“Thus, in very early times, the law gave a remedy only for physical interference with life and property, for trespasses vi et armis. Then the "right to life" served only to protect the subject from battery in its various forms; liberty meant freedom from actual restraint; and the right to property secured to the individual his lands and his cattle. Later, there came a recognition of man's spiritual nature, of his feelings and his intellect. Gradually the scope of these legal rights broadened; and now the right to life has come to mean the right to enjoy life, -- the right to be let alone; the right to liberty secures the exercise of extensive civil privileges; and the term "property" has grown to comprise every form of possession -- intangible, as well as tangible.”


This recognition of a person’s spiritual nature and the right to an inviolate personality are critical to discussions about information ethics.  It verifies this principle:

Privacy is the cornerstone of selfhood.

Invasions of privacy are attacks on the selfhood of the individual and devalues that individual, both in the eyes of the public and in the eyes of the person herself.


A recognition of the roots of the right to privacy, for the IT professional, means that the ethical issues are not simply a matter of law, but of human decency and respect for others.  The ethical person cannot glibly claim “I have not broken any laws” and then, with impunity violate the privacy of others.  A respect for the right to an inviolate personality places the discussion on a higher moral ground.  This is especially true when it comes to the privacy of minors and youth.  It may be “legal” to publish everything that was placed into the public domain by an unthinking youngster; but is it ethical? {This point needs to be expanded – can there be something defined akin to statutory rape?  I.e., to the effect that persons who post something while they are young and foolish should have the right to remove that material from the public domain}


Warren and Brandeis point out that with the advance of technology and civilization in new ways comes the need to re-examine and refine our understanding of the rights of the individual in the society of the day.  A precipitating element in their day was the advances in photo technology and the widespread availability of gossip-oriented publications.  In their words, “Gossip is no longer the resource of the idle and of the vicious, but has become a trade, which is pursued with industry as well as effrontery.”  Today we are looking at these same problems on steroids!  With the proliferation of the means both to invade privacy and to publish material as print, photos, audio and video the protection of the privacy of the individual requires corresponding {need a word here that means matching in sufficient measure} effort.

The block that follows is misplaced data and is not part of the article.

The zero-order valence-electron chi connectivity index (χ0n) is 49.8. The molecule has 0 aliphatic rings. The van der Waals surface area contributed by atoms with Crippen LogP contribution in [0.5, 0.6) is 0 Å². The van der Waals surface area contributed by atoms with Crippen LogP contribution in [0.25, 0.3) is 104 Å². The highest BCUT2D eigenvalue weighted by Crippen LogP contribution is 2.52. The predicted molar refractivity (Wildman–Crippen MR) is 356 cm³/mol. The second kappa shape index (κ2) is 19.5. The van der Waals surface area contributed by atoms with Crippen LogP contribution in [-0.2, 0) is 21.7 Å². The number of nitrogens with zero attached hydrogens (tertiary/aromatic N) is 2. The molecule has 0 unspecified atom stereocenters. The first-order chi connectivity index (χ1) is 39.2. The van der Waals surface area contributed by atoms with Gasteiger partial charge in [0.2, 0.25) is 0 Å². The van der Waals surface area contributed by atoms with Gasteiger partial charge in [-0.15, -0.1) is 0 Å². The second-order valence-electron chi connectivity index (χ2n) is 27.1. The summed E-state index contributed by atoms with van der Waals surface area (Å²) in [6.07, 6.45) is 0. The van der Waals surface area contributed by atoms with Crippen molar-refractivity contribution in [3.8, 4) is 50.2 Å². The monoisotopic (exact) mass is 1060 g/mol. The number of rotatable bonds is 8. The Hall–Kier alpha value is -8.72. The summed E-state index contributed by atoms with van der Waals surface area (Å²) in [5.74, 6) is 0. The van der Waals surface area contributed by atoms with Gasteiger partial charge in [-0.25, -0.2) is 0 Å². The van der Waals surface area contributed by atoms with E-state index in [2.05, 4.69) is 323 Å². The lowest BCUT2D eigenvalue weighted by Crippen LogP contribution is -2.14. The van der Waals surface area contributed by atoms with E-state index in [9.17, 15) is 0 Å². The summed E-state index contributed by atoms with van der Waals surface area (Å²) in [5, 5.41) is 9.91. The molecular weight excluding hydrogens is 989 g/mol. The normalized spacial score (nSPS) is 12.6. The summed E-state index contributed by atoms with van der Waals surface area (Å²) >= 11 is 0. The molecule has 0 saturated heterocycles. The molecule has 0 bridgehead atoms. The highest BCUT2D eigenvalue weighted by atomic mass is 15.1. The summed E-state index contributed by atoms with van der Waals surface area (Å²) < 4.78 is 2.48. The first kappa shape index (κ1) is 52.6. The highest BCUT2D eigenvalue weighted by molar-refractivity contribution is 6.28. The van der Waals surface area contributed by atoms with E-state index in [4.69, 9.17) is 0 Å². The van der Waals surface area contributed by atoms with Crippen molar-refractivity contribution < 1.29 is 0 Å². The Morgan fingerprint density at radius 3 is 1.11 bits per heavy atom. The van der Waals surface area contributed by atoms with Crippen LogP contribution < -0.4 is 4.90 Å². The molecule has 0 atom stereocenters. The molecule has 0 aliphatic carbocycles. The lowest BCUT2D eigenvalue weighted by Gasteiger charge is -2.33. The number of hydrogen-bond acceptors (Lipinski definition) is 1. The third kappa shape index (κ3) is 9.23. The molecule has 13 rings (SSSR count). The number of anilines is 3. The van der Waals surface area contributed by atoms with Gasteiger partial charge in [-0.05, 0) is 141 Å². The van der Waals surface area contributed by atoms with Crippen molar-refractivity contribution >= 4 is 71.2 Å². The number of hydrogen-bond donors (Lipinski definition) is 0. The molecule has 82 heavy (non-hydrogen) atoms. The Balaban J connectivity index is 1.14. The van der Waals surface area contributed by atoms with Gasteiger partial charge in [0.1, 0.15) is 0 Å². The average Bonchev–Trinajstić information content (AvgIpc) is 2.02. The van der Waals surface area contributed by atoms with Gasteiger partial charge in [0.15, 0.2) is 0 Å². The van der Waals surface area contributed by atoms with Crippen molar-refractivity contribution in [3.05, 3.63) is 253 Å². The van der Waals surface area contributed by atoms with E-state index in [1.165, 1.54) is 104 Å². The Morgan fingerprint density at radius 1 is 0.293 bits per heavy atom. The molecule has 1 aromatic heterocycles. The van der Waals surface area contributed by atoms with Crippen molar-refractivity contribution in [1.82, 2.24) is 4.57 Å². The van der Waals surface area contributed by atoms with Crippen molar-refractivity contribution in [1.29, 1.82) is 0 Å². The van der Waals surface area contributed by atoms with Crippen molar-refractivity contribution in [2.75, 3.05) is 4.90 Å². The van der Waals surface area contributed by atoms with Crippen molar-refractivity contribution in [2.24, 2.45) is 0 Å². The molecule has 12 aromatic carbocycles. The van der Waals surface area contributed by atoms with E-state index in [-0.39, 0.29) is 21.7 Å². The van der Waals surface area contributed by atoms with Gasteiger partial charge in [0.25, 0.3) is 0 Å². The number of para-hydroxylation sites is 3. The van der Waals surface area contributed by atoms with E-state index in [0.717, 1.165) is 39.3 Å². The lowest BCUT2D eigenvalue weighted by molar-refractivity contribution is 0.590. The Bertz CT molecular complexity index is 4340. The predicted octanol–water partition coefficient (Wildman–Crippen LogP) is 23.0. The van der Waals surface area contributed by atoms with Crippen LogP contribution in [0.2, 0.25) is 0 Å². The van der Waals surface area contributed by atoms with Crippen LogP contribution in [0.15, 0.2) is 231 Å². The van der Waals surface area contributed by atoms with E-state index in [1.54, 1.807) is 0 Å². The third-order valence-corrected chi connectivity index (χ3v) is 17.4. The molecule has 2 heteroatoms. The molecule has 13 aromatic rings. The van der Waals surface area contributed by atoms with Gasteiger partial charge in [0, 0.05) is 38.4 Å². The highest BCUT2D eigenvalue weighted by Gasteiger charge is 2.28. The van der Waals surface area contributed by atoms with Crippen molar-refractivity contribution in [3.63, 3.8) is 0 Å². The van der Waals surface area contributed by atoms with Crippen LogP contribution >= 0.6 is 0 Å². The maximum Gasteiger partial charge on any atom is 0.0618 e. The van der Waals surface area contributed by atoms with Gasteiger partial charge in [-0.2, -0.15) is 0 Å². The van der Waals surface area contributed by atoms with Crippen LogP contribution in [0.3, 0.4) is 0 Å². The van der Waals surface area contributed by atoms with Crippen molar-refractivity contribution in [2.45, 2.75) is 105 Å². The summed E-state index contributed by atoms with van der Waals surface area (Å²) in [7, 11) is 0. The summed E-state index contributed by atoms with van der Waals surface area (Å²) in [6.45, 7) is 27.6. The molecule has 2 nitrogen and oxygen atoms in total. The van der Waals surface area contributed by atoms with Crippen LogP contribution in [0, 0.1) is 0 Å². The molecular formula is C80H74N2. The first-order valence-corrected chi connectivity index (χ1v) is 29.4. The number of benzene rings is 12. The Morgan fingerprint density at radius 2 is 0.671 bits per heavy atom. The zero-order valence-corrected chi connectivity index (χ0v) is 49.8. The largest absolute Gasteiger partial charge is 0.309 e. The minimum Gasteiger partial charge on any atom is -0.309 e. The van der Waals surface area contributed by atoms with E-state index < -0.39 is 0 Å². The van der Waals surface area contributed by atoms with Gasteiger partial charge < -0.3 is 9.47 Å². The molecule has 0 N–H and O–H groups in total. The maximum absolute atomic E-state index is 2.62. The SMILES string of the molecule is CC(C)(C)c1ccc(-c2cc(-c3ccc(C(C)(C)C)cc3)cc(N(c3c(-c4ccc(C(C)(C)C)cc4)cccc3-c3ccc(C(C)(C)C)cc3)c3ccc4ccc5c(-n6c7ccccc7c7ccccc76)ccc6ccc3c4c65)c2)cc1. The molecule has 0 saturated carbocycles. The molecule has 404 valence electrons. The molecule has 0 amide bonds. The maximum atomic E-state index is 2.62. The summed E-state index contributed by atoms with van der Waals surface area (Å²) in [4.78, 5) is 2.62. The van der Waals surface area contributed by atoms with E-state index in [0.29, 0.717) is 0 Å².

There are other ways in which the privacy issue becomes more complicated in today’s world.  IT-savvy businessmen have discovered the immense profits to be found in the trafficking of private information both at the individual and the aggregate levels.  This brings property rights into the discussion, as well as potentially fraudulent business practices.


{{Unfinished essay – notes on additional topics to cover


Also – need to point out that often people allow certain things to be done because they do not realize what it is that is being done.  {find the article about users revolt against new privacy policy which shows how unaware they were of the laxness of the pre-existing privacy policy}


Another topic – who “owns” personal medical information?  Should patients have access to all their medical information?


Posted August 28, 2013